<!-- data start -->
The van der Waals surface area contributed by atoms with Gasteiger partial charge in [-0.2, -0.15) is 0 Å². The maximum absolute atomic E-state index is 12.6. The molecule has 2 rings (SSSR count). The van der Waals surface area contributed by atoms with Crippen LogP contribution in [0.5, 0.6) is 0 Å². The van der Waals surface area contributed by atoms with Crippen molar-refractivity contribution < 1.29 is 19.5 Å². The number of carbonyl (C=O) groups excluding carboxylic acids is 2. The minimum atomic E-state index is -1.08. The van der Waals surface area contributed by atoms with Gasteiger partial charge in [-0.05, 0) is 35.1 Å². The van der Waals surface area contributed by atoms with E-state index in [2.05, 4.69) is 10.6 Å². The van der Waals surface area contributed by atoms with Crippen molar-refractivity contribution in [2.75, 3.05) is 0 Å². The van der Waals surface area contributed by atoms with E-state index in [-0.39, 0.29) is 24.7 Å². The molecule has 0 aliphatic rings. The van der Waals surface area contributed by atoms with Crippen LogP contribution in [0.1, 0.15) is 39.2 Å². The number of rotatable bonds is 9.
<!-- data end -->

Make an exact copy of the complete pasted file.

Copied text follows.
The van der Waals surface area contributed by atoms with Gasteiger partial charge in [-0.2, -0.15) is 0 Å². The maximum absolute atomic E-state index is 12.6. The molecule has 2 rings (SSSR count). The van der Waals surface area contributed by atoms with Crippen LogP contribution in [0.5, 0.6) is 0 Å². The van der Waals surface area contributed by atoms with Crippen molar-refractivity contribution < 1.29 is 19.5 Å². The number of carbonyl (C=O) groups excluding carboxylic acids is 2. The minimum atomic E-state index is -1.08. The van der Waals surface area contributed by atoms with Gasteiger partial charge in [-0.05, 0) is 35.1 Å². The van der Waals surface area contributed by atoms with E-state index in [2.05, 4.69) is 10.6 Å². The van der Waals surface area contributed by atoms with Crippen molar-refractivity contribution in [2.75, 3.05) is 0 Å². The van der Waals surface area contributed by atoms with E-state index in [-0.39, 0.29) is 24.7 Å². The molecule has 0 aliphatic rings. The van der Waals surface area contributed by atoms with Crippen LogP contribution in [0.1, 0.15) is 39.2 Å². The number of rotatable bonds is 9.